How PAM applications work with Centrify
Pluggable Authentication Modules (PAM) are a common mechanism for configuring authentication and authorization used by many UNIX programs and applications. If a program or application uses PAM for authentication and authorization, the rules for authenticating the user are configured in either the PAM configuration file, /etc/pam.conf or in application-specific files in the /etc/pam.d directory.
The Centrify UNIX agent includes its own Pluggable Authentication Module (pam_centrifydc) that enables any application that uses PAM, such as ftpd, telnetd, login, and Apache, to authenticate users through Active Directory. When you join a domain, the pam_centrifydc module is automatically placed first in the PAM stack in system‑auth, so that it takes precedence over other authentication modules.
The pam_centrifydc module is configured to work with adclient to provide a number of services, such as checking for password expiration, filtering for users and groups, and creating the local home directory and default user profile files for new users. The services provided through the pam_centrifydc module can be customized locally on a computer, modified through Active Directory group policy, or configured through a combination of local and Active Directory settings.
- Requests the PAM-enabled application to prompt for a password when appropriate and verifies whether the application‑provided user name and password are valid in Active Directory.
- Checks whether the user’s password has expired in Active Directory. If the password has expired, the pam_centrifydc module prompts the user to change the password, and forwards the new password to the adclient process, which communicates the change to Active Directory.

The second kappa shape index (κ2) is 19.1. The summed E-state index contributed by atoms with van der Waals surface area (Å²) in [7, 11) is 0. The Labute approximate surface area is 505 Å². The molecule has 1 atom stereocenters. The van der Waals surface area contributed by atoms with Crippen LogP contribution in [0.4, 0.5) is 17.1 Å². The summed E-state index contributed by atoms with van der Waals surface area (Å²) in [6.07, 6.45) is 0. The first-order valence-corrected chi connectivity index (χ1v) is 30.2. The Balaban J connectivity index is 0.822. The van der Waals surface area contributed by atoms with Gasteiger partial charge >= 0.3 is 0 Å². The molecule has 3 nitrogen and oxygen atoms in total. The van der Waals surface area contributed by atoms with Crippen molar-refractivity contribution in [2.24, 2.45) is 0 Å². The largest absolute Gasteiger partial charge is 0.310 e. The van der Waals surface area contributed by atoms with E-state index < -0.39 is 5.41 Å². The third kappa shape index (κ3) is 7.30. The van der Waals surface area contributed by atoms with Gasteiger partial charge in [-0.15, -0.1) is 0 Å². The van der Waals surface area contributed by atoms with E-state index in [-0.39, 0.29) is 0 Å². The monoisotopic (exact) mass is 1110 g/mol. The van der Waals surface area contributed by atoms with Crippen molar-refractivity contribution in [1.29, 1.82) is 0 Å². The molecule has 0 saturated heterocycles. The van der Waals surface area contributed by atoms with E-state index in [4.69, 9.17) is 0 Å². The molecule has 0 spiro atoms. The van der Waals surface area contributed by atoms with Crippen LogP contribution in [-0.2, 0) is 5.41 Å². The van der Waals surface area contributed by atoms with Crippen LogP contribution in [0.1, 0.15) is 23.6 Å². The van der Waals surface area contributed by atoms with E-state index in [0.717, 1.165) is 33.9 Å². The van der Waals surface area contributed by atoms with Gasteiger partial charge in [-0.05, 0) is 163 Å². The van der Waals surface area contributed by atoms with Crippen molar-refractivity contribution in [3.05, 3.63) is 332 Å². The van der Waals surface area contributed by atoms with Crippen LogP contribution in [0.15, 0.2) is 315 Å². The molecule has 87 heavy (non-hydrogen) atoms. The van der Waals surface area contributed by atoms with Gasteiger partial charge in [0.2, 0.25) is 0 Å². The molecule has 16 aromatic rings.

- Queries the adclient process to determine whether any access control policies are applied. For example, the pam_centrifydc module uses the information in the centrifydc.conf file to determine whether a local user attempting to log on is mapped to an Active Directory account, whether specific users or groups have been granted or denied permission to log on to the local computer, or whether Active Directory authentication should be ignored for a specific user or group.
- Creates the local home directory and default user profile files for new users. The pam_centrifydc module uses skeleton files to set up the user environment when new Active Directory users log on to a managed computer for the first time.
Most of these tasks are performed during a user login session as a series of requests and replies from the pam_centrifydc module to Active Directory through the adclient process for those programs and applications that are configured to use PAM. Because PAM is the most common authentication service used by UNIX programs and applications, the pam_centrifydc module is the most commonly used for a typical log-on session. For a more detailed description of a typical log-on process, see What happens during the typical log-on process.
Note: The order in which identity stores are listed in the nsswitch.conf file does not influence authentication. Authentication and authorization services are provided by Active Directory through the Centrify agent and its PAM component, and by default, Active Directory is always tried before any other sources. The order in which sources are checked is controlled through the PAM configuration settings, for example, the lines defined in the pam.conf file. In general, you should not modify the PAM configuration because making changes to these settings can compromise security or produce unexpected and undesirable results.